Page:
Having watched around a half century of Arsenal games live, both at Highbury and Ashburton Grove, one of the first things I’d noticed – after the bowling green-like surface at both “Homes of football”- was how much opposition teams would need to toil away at their foul count to get a yellow card compared to us.
My first game was one of the Champions Leagues games played at the old Wembley (against Fiorentina) and even then I used to marvel at the fact that a robust challenge on us would generally get waved on by the man in black yet if an Arsenal player tried that same type of vigorous interception there would be a sharp intake of breath while the crowd waited to see whether there would be “an ecstasy of fumbling” at the referee’s top left pocket to flourish a yellow card.
As I trudged home after that first live match experience, where I had the delights of seeing Bergy, Henry, Kanu, Adams and other Arsenal legends play, I put down that perception to my partisan nature and I assumed the sense of injustice felt then was due to that natural fans bias.
Fast-forward ten years and has age mellowed my perception of this egregious treatment of our team and do I believe match officials deal with our games in an impartial manner?
No and no. So that’s a double no.
By way of an attempt to look rationally at this I thought “New year, fresh chance for officialdom to convince me of their objectivity” so I counted up – with my advanced level excel skills coming to the fore – fouls and yellows awarded in our games so far this calendar year.
We’ve had 4 home and 5 away games and the stats are as follows:
In total we’ve had 102 fouls awarded against us with 13 yellows while our opponents have had 125 fouls and 11 yellows. That means 7.85 fouls per yellow for us and 11.36 fouls per yellow for our opponents, that means the opposition have to foul us nearly four (3.52 to be precise) more times to get a yellow.
This is prima facie evidence of what I’ve always suspected, that we are either penalised more or we don’t know how to “skilfully” foul or foul at a low enough but persistent level to not warrant a caution, Darren Fletcher style, yes YOU Fletcher you scruffy, dishevelled excuse for a footballer.
However if you look at how the home and away statistics disaggregate another picture unfolds. At home we have conceded the same number of fouls as opponents, 54, yet we have been shown 6 yellows to the opponents 5. So that show’s we don’t have referees influenced by the crowd at Ashburton Grove as it’s a near identical fouls per yellow (us 9 exactly and opponents 10.80) but its away from home the referees show all the bias to the “Top 4” that smaller clubs with chips on their shoulders bleat about.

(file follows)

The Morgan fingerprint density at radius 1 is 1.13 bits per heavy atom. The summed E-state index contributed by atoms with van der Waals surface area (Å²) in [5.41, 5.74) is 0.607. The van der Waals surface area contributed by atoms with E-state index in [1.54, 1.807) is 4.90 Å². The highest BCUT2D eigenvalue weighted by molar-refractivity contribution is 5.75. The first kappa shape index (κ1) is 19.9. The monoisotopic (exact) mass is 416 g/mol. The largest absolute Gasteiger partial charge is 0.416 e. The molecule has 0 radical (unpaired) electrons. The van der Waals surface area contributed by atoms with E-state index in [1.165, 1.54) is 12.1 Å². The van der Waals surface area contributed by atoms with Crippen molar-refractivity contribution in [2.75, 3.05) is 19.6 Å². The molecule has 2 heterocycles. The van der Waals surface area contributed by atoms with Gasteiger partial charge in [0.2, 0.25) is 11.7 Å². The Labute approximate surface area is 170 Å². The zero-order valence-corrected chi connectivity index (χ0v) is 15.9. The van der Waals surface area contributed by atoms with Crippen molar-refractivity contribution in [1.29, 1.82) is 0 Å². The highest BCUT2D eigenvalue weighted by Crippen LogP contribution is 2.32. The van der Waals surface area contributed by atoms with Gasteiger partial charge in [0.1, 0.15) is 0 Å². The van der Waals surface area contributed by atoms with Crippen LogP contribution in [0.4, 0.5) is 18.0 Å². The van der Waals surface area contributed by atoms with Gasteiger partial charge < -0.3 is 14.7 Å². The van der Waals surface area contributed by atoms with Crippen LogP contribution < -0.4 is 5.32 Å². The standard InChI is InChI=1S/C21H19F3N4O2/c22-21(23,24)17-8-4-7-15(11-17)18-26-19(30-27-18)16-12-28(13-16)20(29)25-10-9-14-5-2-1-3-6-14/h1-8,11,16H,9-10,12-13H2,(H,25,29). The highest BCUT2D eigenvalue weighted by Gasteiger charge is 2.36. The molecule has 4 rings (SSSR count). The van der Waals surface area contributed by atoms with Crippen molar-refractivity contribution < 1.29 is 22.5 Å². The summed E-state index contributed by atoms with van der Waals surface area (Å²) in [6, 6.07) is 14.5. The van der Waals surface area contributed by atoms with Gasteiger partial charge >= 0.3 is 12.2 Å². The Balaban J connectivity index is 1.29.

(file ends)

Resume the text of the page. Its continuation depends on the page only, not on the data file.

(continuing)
Our 48 fouls away from home have resulted in 7 yellows (6.86 fouls per yellow) while the opposition playing in front of their home crowd have earned only 6 yellows from 71 fouls (11.83 fouls per yellow) – that’s approaching TWICE the level of fouling required by us to warrant a yellow, and that’s just the opposition fouls that are called by the referee (we can all remember plenty of instances where dangerous fouling against us has gone without caution.)
I’m well aware that some may say statistics can be produced to support any argument however something as straight forward as fouls per yellow is not a convoluted or especially esoteric measure of the equality of cautions earned compared to foul play.
The home-away disparity is partly due to the hostile atmosphere at away grounds influencing referees – they may say it has no effect but 44,000 ‘dippers crying out for a penalty when Stevie Me launches into his trademark double axel with a half twist near our penalty area nearly always results in a spot kick. A similar situation exists at Old Toilet where the Shrek (and Greasiano and “Donkey” van Nistelrooy before him) has been conning us out of results (none more so notably to end our unbeaten run) on a regular basis – that our manager is no longer surprised by this is testament to how long this situation has prevailed; these are just “Old Trafford-ish” instances. The power of the prawn sandwich brigade has had referees from Riley to Webb showing all kinds of ludicrous inconsistencies favouring the toilet scrubbing in-breds who play in that Salford retail park.
In conclusion I would say we have to wise up and learn how to foul more “efficiently” and we have to make Ashburton Grove a more forbidding environment for the opposition so that we can make our home advantage count for more in influencing the referees.
Perhaps we have started to develop a bit more of a nasty streak in recent times which is all the better for letting the opposition to not start taking liberties with us.
There is also hope for the our home atmosphere being more intimidating on the evidence of the Bolton game where I joined in the jeers of Jaaskelainen (while they were 2-nil up) for time wasting and booing the Bolton players for their traditional thuggish approach.